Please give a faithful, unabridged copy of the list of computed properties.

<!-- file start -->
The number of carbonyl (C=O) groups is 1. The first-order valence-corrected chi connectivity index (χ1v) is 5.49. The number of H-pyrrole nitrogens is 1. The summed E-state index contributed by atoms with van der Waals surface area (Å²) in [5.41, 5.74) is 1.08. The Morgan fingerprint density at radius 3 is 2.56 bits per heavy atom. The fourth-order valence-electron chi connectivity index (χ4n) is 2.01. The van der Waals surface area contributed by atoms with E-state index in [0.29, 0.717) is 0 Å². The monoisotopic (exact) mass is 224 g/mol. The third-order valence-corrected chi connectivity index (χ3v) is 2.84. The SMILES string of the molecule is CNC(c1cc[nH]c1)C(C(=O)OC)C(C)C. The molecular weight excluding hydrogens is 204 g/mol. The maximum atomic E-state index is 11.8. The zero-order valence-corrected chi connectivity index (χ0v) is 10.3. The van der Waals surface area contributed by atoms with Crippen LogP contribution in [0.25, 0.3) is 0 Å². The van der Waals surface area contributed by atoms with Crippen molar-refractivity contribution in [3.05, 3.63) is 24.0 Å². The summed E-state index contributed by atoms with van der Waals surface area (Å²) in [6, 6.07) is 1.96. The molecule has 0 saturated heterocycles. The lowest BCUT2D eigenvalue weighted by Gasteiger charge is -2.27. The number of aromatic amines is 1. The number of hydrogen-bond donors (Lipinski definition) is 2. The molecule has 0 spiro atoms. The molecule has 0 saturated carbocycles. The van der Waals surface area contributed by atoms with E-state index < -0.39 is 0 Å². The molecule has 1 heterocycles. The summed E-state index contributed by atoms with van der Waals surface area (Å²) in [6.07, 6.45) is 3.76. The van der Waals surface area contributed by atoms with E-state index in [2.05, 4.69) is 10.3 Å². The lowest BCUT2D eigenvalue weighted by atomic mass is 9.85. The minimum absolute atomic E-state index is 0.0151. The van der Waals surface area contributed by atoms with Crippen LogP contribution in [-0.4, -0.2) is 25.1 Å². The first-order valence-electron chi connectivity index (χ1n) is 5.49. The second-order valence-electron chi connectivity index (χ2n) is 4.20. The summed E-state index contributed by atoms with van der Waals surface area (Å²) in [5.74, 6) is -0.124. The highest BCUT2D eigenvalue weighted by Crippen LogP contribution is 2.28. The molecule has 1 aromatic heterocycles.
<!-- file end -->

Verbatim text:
The number of carbonyl (C=O) groups is 1. The first-order valence-corrected chi connectivity index (χ1v) is 5.49. The number of H-pyrrole nitrogens is 1. The summed E-state index contributed by atoms with van der Waals surface area (Å²) in [5.41, 5.74) is 1.08. The Morgan fingerprint density at radius 3 is 2.56 bits per heavy atom. The fourth-order valence-electron chi connectivity index (χ4n) is 2.01. The van der Waals surface area contributed by atoms with E-state index in [0.29, 0.717) is 0 Å². The monoisotopic (exact) mass is 224 g/mol. The third-order valence-corrected chi connectivity index (χ3v) is 2.84. The SMILES string of the molecule is CNC(c1cc[nH]c1)C(C(=O)OC)C(C)C. The molecular weight excluding hydrogens is 204 g/mol. The maximum atomic E-state index is 11.8. The zero-order valence-corrected chi connectivity index (χ0v) is 10.3. The van der Waals surface area contributed by atoms with Crippen LogP contribution in [0.25, 0.3) is 0 Å². The van der Waals surface area contributed by atoms with Crippen molar-refractivity contribution in [3.05, 3.63) is 24.0 Å². The summed E-state index contributed by atoms with van der Waals surface area (Å²) in [6, 6.07) is 1.96. The molecule has 0 saturated heterocycles. The lowest BCUT2D eigenvalue weighted by Gasteiger charge is -2.27. The number of aromatic amines is 1. The number of hydrogen-bond donors (Lipinski definition) is 2. The molecule has 0 spiro atoms. The molecule has 0 saturated carbocycles. The van der Waals surface area contributed by atoms with E-state index < -0.39 is 0 Å². The molecule has 1 heterocycles. The summed E-state index contributed by atoms with van der Waals surface area (Å²) in [6.07, 6.45) is 3.76. The van der Waals surface area contributed by atoms with E-state index in [2.05, 4.69) is 10.3 Å². The lowest BCUT2D eigenvalue weighted by atomic mass is 9.85. The minimum absolute atomic E-state index is 0.0151. The van der Waals surface area contributed by atoms with Crippen LogP contribution in [-0.4, -0.2) is 25.1 Å². The first-order valence-electron chi connectivity index (χ1n) is 5.49. The second-order valence-electron chi connectivity index (χ2n) is 4.20. The summed E-state index contributed by atoms with van der Waals surface area (Å²) in [5.74, 6) is -0.124. The highest BCUT2D eigenvalue weighted by Crippen LogP contribution is 2.28. The molecule has 1 aromatic heterocycles.